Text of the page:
|photo by my daughter|
One of those apocryphal quotes is a question addressed to a sculptor, carving an elephant. 'How do you know how to begin carving an elephant out of marble?' The sculptor's reply: 'It's easy. All I do is chip away everything that doesn't look like elephant.' (The original is reputedly attributed to Michelangelo, when asked about carving 'David'. I imagine that he said 'David', rather than 'elephant'!)
When I completed my training in Transpersonal Psychology and began offering counselling, I was acutely aware that I was much more interested in bringing to the surface what was 'right' in people and helping them build on that, towards wholeness, than in exposing what was 'wrong' (of course these ideas are not mutually exclusive, but it's a question of emphasis). To continue my opening analogy, what one is chipping away at, I suppose, are the surface layers of fears, of self-dislike, of low self-esteem, lack of self-belief, self-protectiveness, a feeling one is not 'worthy of love', and so on, to reveal something more attuned to essence.
This eventually led me into groupwork: initially in the field of personal development and psycho-spirituality – still my passion – but as it became harder and harder to make a living in a field that is relatively unadopted by mainstream culture as it runs directly against mainstream ideas and values, on the whole, I found I could rely more heavily on workshops focusing on creative and reflective writing. This is still true, especially since I live in an area where there simply isn't the density of population to continuously fill arcane workshops.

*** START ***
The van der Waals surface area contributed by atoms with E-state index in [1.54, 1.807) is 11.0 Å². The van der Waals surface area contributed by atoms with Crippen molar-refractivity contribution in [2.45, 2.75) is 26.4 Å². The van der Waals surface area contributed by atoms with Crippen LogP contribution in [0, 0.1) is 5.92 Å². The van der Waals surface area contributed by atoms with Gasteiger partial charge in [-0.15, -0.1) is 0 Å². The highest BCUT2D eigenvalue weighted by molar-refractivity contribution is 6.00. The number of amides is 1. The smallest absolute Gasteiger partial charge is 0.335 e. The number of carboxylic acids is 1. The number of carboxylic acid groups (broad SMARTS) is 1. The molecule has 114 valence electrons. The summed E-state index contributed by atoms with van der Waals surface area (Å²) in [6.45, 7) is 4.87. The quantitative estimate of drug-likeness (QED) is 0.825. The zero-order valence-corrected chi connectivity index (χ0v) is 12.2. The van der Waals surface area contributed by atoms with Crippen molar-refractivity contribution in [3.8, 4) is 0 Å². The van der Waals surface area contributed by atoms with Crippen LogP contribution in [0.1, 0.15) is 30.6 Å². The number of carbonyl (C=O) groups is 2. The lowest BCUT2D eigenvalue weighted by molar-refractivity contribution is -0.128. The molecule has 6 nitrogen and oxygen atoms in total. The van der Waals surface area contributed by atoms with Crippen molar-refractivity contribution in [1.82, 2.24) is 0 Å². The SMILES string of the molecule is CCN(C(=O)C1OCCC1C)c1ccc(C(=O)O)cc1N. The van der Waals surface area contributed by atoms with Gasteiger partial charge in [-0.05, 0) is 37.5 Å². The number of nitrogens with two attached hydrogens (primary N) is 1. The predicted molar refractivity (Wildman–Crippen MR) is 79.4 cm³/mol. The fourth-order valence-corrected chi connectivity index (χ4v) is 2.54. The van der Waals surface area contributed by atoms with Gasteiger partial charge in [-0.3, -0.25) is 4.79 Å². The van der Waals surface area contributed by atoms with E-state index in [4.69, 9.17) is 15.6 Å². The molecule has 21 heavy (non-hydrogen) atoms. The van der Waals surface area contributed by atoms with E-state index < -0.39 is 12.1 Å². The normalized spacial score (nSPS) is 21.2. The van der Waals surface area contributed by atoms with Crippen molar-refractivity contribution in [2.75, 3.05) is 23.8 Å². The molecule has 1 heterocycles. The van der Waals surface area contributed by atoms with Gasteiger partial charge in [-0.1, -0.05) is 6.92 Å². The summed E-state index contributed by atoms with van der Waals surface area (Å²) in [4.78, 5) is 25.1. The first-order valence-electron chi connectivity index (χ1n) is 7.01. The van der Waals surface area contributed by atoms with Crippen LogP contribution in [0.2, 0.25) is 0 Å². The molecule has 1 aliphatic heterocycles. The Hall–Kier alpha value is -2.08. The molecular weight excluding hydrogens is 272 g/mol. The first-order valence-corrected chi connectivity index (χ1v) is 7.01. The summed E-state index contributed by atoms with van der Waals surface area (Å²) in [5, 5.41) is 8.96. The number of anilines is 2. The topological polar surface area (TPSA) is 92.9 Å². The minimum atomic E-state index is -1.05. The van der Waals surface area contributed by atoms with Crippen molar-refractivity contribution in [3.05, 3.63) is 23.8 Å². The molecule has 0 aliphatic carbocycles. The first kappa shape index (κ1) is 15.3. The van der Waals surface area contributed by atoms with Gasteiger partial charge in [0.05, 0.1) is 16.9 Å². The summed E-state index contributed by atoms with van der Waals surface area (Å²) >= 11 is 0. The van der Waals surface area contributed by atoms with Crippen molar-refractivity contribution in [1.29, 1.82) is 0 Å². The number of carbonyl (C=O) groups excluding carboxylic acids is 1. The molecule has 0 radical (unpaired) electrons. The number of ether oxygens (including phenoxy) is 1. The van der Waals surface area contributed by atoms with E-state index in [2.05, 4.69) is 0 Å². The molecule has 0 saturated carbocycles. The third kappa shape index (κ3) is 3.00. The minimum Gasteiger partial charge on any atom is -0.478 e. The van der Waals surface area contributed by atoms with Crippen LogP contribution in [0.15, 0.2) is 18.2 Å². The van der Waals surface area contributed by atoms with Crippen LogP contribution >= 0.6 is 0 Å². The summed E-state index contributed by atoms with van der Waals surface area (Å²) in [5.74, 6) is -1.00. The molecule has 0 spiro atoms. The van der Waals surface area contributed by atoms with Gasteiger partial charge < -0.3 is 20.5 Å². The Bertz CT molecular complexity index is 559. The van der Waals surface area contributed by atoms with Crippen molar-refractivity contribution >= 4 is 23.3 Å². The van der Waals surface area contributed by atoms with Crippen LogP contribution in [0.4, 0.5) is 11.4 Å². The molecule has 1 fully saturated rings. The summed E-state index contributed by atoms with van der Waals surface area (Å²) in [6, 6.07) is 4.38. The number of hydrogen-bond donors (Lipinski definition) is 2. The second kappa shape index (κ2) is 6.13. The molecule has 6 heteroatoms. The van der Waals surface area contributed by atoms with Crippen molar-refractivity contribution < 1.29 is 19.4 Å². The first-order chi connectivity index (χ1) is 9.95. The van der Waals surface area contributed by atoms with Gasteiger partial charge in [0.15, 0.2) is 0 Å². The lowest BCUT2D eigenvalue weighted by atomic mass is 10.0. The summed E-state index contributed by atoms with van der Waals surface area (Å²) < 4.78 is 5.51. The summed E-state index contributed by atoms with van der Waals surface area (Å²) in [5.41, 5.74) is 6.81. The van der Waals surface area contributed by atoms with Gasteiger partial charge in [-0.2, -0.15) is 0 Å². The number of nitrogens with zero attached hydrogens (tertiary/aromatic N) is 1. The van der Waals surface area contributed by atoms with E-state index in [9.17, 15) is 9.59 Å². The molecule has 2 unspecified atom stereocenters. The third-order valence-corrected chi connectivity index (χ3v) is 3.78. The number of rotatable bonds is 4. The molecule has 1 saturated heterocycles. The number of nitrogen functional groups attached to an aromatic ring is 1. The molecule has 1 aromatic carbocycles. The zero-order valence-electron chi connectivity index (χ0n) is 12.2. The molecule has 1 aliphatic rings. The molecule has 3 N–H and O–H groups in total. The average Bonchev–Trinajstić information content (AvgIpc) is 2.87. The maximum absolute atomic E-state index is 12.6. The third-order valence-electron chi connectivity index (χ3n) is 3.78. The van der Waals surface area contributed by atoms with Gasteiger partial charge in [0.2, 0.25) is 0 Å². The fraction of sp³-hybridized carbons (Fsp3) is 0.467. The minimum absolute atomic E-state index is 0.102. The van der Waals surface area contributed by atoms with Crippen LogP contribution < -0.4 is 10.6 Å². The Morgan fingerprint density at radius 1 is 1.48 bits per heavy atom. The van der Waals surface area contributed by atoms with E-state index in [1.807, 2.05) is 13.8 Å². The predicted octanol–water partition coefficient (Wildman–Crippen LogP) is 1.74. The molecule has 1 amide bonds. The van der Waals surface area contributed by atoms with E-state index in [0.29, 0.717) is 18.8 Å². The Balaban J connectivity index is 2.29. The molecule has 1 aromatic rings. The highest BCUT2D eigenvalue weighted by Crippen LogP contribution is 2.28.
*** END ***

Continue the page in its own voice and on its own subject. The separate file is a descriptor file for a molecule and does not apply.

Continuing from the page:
However, as some of you will know, this undercurrent is relatively explicitly present in some workshops still, like my January 'Thresholds', the women's 'Singing over the Bones' I'm leading with Sharon Blackie in Scotland next year, and a series on the 'Grail of the Heart' that is warming away in the cauldron of my imagination. It hums its deep note, its canto hondo, in the quiet retreat I lead on the beautiful Isle of Iona each April. And it shapes, in my heart, the work I do in the outdoor 'Ground of Being' days and weeks, and when I work as mentor with individuals. And of course it is still present, at least tacitly, in the poetry and story courses – how could it not be? – it is the pulse that keeps them alive.
I'm talking about soulwork. How hard it is to use that term in our culture. I was in my early thirties when I set up a series of workshops under the collective title of 'Myth as Metaphor', rooted in an understanding of the shaping power of symbols and archteypes, myth and story on the human soul; or perhaps I mean the way the soul expresses itself through images and story rather than through more 'left brain' modes, and how we ignore this 'language', which has affinities with the feeling nature and the imagination, as well as the power of the collective, at great cost, both individually and to the society in which we find ourselves.
I have never lost the thread of that initial strong impetus. It has, however, I realise, become badly frayed in the despair and helplessness I feel when I look at the cruelty, barbarism, mindless ignorance and predominance of conflict that is bound to co-emerge in any society that is built on a hierarchy of power: not simply within the human race but in our attitudes to this beautiful planet and our sibling species. (I feel very strongly about this but have written about it elsewhere, so I will spare you the rant.)
On a personal level, as some of you know, I have had 6 years of intense family trouble, illness and loss, unremittingly, that has left me more than burnt out, finally. The thread has become almost transparent. And I am forced, at last, by my body to stop and register my deep distress – and this is not just personal, but it is completely infused by the horror and helplessness and despair I feel at what we are doing to each other and to the other species with whom we are so completely interdependent. I am too permeable, have always been too permeable, and have nearly gone under. I have felt immobilised by this pain.